Read this tutorial on the use of point of care ultrasonography (POCUS) for pediatric intussusception. Then test your skills on the ALiEMU course page to receive your PEM POCUS badge worth 2 hours of ALiEMU course credit.
Johnny is a 2-year-old boy who comes into the emergency department for abdominal pain for the last day. His parents are concerned that he has been having intermittent abdominal pain and has seemed very tired all day. Parents deny bloody stool.
On arrival, his vital signs are:
|Heart rate||110 bpm|
|Oxygen saturation (room air)||99%|
He is tired appearing, and his abdominal exam is soft but diffusely tender. Given his intermittent abdominal pain, you decide to perform an intussusception point of care ultrasound (POCUS) exam.
Intussusception is when one part of the bowel telescopes, or gets stuck, in another part of the bowel. Typically intussusception refers to ileocolic intussusception where the ileum becomes stuck in the colon. To perform the ultrasound, start in the right lower quadrant and trace the colon. See below for a step-by-step technique.
- The patient should be positioned supine.
- To aid in comforting the child, the child can be positioned supine in the parent’s lap while undergoing the scan. Having the parent or another provider offer a toy, book, or phone/tablet to distract the child during the scan can also help ease anxiety.
- Begin in the right lower quadrant (RLQ), using a high frequency linear probe with the probe marker to patient’s right.
- First, identify the anatomical landmarks in the RLQ (see ultrasound images below):
- Psoas muscle (green) laterally
- Right iliac vessels (blue)
- Abdominal muscles (red)
- Bladder (yellow) medially
Ultrasound image: Anterior Abdomen (RLQ) View
Ultrasound Image: Anterior Abdomen RLQ (More Medial) View
- Perform graded compression, with slow steady pressure to displace bowel gas
- Follow the colon from the RLQ to right upper quadrant (RUQ) until the liver (purple) and gallbladder are identified
Ultrasound Image: Anterior Abdomen (RUQ) View
- Rotate the probe marker to patient’s head and scan the entire length of the transverse colon.
- Rotate the probe marker back to patient’s right and scan the entire length of the descending colon, making sure to scan all four quadrants.
- Save representative video clips and still images of each quadrant.
- If an intussusception is found, measure its diameter in transverse view and note in which quadrant(s) it is found.
- At the end of scan, if you have found an intussusception, re-image the abdomen to make sure it was not transient.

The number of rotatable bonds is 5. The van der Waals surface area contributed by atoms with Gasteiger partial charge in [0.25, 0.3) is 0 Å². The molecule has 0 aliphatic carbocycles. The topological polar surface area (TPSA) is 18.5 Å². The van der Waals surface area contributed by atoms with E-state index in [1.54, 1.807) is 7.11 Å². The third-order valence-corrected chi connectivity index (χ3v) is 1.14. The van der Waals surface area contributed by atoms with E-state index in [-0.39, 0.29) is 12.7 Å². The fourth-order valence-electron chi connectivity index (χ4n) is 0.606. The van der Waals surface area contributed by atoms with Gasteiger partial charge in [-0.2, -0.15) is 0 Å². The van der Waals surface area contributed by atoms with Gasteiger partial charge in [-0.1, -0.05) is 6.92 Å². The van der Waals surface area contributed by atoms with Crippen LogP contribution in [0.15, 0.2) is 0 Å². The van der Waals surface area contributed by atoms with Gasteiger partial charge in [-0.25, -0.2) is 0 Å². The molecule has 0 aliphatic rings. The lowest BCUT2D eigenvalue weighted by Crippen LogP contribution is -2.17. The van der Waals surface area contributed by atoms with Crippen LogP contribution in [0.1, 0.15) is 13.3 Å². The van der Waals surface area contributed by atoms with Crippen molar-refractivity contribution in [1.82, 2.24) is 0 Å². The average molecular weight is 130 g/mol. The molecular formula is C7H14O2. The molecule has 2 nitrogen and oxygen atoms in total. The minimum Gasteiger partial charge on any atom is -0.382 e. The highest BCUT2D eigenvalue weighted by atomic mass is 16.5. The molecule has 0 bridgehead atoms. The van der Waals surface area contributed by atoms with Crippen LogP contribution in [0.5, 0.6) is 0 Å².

- The provider should maintain awareness of the patient’s comfort throughout the scan.
INTUSSUSCEPTION CLASSIC FINDINGS
Normal (no intussusception)
- Look for findings of a sandwich sign (or pseudo-kidney sign) in the longitudinal view and target sign (or donut sign) in the transverse view.
- If visualized, measure the diameter of the intussusception in short axis (transverse) and note which in which quadrant(s) it is located.
Additional Anterior Abdominal Ultrasound Videos
It can be difficult to distinguish intussusception of the small bowel-small bowel (i.e., when the ileum or part of the small bowel telescopes into itself) versus ileocolic (i.e., when the ileum becomes telescopes into the colon). The former often does not require a procedure for reduction, while the latter typically does. If the target sign diameter is <2 cm and transient, a small bowel-small bowel intussusception should be suspected. The length of the intussusception, or how many quadrants are involved, can also be measured for an idea of how much bowel is involved.
Small bowel-small bowel intussusception
FACTS and LITERATURE REVIEW
Mimickers of Intussusception
There are additional pathologies that can be mistaken for intussusception such as an intussuscepted appendix, appendicitis surrounded by abscess, and Meckel’s diverticulum, which are beyond the scope of this course. Any concerning finding for intussusception should be followed by a confirmatory study by the radiology department.
Benefits of intussusception POCUS scans
Although few studies have looked at point of care ultrasonography (POCUS) for intussusception, the existing studies have shown excellent test characteristics and a decreased length of stay with using POCUS.
Two studies assessed the test characteristics of the intussusception POCUS.
|Riera et al. (2012)1||This journal publication was a prospective study of 82 patients who underwent POCUS by pediatric emergency medicine (PEM) providers. The gold standard was a comprehensive radiology ultrasound.||85%||97%|
|Trigylidas et al. (2017) 2||This abstract reported a retrospective study of 105 intussusception POCUS scans by PEM providers. The gold standard was either a direct radiology over-read of the POCUS scans or a radiology department ultrasound.||96.2%||92.6%|
|Lin-Martore et al. (2020)6||This systematic review and meta analysis included 1,303 patients and 6 studies.||94.9%||99.1%|